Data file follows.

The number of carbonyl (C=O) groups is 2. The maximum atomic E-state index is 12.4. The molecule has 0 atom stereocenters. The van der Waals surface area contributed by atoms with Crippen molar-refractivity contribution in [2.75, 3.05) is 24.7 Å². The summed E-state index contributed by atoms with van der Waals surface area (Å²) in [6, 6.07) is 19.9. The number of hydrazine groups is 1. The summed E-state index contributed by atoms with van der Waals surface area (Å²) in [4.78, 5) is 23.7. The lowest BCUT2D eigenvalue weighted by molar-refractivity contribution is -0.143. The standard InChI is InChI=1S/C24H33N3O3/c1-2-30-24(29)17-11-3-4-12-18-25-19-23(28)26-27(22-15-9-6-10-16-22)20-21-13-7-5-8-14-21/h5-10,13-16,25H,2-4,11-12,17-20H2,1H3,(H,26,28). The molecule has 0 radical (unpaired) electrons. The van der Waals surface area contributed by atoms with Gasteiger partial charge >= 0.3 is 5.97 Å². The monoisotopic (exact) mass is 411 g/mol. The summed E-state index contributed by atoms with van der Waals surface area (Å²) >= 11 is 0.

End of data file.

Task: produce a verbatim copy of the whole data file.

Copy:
The number of carbonyl (C=O) groups is 2. The maximum atomic E-state index is 12.4. The molecule has 0 atom stereocenters. The van der Waals surface area contributed by atoms with Crippen molar-refractivity contribution in [2.75, 3.05) is 24.7 Å². The summed E-state index contributed by atoms with van der Waals surface area (Å²) in [6, 6.07) is 19.9. The number of hydrazine groups is 1. The summed E-state index contributed by atoms with van der Waals surface area (Å²) in [4.78, 5) is 23.7. The lowest BCUT2D eigenvalue weighted by molar-refractivity contribution is -0.143. The standard InChI is InChI=1S/C24H33N3O3/c1-2-30-24(29)17-11-3-4-12-18-25-19-23(28)26-27(22-15-9-6-10-16-22)20-21-13-7-5-8-14-21/h5-10,13-16,25H,2-4,11-12,17-20H2,1H3,(H,26,28). The molecule has 0 radical (unpaired) electrons. The van der Waals surface area contributed by atoms with Gasteiger partial charge >= 0.3 is 5.97 Å². The monoisotopic (exact) mass is 411 g/mol. The summed E-state index contributed by atoms with van der Waals surface area (Å²) >= 11 is 0.